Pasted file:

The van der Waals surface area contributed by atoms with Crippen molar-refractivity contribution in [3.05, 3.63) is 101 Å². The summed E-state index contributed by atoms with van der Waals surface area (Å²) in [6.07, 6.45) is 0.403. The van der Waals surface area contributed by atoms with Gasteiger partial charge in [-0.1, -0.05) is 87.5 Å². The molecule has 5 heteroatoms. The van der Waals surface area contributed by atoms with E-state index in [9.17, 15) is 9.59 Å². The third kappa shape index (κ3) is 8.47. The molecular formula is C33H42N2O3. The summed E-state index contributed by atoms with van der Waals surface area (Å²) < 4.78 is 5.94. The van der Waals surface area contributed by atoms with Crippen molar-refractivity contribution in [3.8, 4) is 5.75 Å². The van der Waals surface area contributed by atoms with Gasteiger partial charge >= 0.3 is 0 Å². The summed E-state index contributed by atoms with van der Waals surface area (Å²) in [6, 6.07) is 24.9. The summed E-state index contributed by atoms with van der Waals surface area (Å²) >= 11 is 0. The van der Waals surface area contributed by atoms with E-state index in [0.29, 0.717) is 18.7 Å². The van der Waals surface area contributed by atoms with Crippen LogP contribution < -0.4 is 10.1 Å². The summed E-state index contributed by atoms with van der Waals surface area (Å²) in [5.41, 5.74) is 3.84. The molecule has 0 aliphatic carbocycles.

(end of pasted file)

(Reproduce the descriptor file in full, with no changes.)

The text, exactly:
The van der Waals surface area contributed by atoms with Crippen molar-refractivity contribution in [3.05, 3.63) is 101 Å². The summed E-state index contributed by atoms with van der Waals surface area (Å²) in [6.07, 6.45) is 0.403. The van der Waals surface area contributed by atoms with Gasteiger partial charge in [-0.1, -0.05) is 87.5 Å². The molecule has 5 heteroatoms. The van der Waals surface area contributed by atoms with E-state index in [9.17, 15) is 9.59 Å². The third kappa shape index (κ3) is 8.47. The molecular formula is C33H42N2O3. The summed E-state index contributed by atoms with van der Waals surface area (Å²) < 4.78 is 5.94. The van der Waals surface area contributed by atoms with Crippen molar-refractivity contribution in [3.8, 4) is 5.75 Å². The van der Waals surface area contributed by atoms with Gasteiger partial charge >= 0.3 is 0 Å². The summed E-state index contributed by atoms with van der Waals surface area (Å²) in [6, 6.07) is 24.9. The summed E-state index contributed by atoms with van der Waals surface area (Å²) >= 11 is 0. The van der Waals surface area contributed by atoms with E-state index in [0.29, 0.717) is 18.7 Å². The van der Waals surface area contributed by atoms with Crippen LogP contribution < -0.4 is 10.1 Å². The summed E-state index contributed by atoms with van der Waals surface area (Å²) in [5.41, 5.74) is 3.84. The molecule has 0 aliphatic carbocycles.